By Mark Glennon of Wirepoints
Two Chicago interest groups that are major allies of Mayor Brandon Johnson published Wednesday what they want Johnson to pursue for new taxes: a city income tax, a wealth tax, a “head tax” assessed per worker on employers, a digital ad tax, a jump in the tax on jet fuel used at Chicago’s airports, a progressive increase on real estate transaction fees on sales over $1 million. The new taxes would total $6.8 billion according to the plan, and would be coupled with supposed savings of $5.1 billion that would be redirected to other spending, totaling nearly $12 billion
For a little perspective, the tax increase would more than double Chicago’s Corporate Fund, the main operating account in the city’s budget.
You gotta hand it to today’s left when it comes to the path to power. The title on their proposal is “First We Get the Money: $12 billion to fund a just Chicago,” echoing the wisdom in a famous line in the movie Scarface, “First you get the money, then you get the power….”
That formula has worked well for the Chicago Teachers Union and its close allies, the Action Center on Race & The Economy and the People’s Unity Platform, which sponsored the new proposal. The CTU, Johnson’s former employer, was his biggest campaign donor, using funds questionably squeezed from its members. Its mastery of money and power is unquestioned, also extracting oversized pensions and nearly $30,000 per student for its schools.
The proposal is co-written by Saqib Bhatti, a member of Johnson’s transition team and co-executive director of ACRE, one of the report sponsors. “I think it’s appropriate to hold [Johnson] accountable for the promises he’s made,” Bhatti told Crain’s. “Mayor Johnson ran on a platform that actually included some of these things.”
Johnson has indeed supported some of those tax increases, but he quickly distanced himself from the proposal on Wednesday, saying the tax increases he proposed during his campaign are far smaller — just $800 million — his spokesman told Crain’s. Johnson said he had no role in the proposal.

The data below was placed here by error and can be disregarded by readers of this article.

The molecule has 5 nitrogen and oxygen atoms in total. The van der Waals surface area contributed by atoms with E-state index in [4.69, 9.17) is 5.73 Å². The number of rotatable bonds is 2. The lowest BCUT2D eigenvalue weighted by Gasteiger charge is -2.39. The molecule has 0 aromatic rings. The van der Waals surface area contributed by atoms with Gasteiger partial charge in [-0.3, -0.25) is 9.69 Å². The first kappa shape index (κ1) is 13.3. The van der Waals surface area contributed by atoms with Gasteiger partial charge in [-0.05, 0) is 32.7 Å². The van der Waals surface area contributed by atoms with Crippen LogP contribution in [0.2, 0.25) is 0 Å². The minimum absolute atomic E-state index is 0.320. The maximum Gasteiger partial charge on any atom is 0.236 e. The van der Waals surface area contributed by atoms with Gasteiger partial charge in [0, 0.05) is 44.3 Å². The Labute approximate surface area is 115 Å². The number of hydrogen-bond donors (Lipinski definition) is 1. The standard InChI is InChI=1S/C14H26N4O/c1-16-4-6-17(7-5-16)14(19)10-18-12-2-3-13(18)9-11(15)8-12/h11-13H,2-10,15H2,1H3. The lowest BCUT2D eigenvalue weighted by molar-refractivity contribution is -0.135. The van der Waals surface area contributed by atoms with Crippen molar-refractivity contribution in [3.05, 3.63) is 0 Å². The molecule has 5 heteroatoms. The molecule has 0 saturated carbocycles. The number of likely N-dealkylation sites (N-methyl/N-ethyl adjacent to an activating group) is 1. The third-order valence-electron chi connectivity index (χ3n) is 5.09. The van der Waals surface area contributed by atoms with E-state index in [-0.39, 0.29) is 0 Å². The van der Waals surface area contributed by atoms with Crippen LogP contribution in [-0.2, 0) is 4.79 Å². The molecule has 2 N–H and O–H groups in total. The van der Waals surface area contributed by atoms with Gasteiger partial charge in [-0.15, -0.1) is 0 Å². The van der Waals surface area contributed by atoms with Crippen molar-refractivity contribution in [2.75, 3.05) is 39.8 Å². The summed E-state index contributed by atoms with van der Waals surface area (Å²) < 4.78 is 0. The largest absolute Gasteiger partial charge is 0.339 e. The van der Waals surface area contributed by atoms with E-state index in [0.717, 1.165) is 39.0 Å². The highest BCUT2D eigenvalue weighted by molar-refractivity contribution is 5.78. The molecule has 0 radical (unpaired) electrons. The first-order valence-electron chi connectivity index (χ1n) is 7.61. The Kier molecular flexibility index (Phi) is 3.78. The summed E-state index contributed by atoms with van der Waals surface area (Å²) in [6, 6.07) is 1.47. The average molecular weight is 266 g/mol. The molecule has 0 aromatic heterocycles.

Smells like a political ploy. “Look at me, what a fiscal moderate I am,” appears to be the setup for Johnson to claim. The Great Conciliator.
The proposal includes supposed savings of over $5 billion from things like reducing the “bloated police budget.” Particularly ridiculous is a claim that over $2 billion could be saved by issuing interest-free loans that somehow could be sold to the Federal Reserved Bank “for 0% interest.” The supposed savings would be re-spent on things like public housing, education and climate. The full proposal is here.
But wait, there’s more in other news. Angela Davis will join Johnson in a Sunday event about the future of Chicago along with “the baddest organizers in movement leaders,” according to one promoter on Twitter.
Davis was among the most notorious figures in America’s last radical era forty or fifty years ago. She was twice the U.S. Communist Party’s candidate for vice president and was warmly welcomed by the former Soviet Union (which awarded her its Lenin Peace Prize), the former East Germany and Cuba. A gun belonging to her was used in a famous attempt to spring prisoners in which four people were killed. She was prosecuted but acquitted for three capital felonies including conspiracy to murder.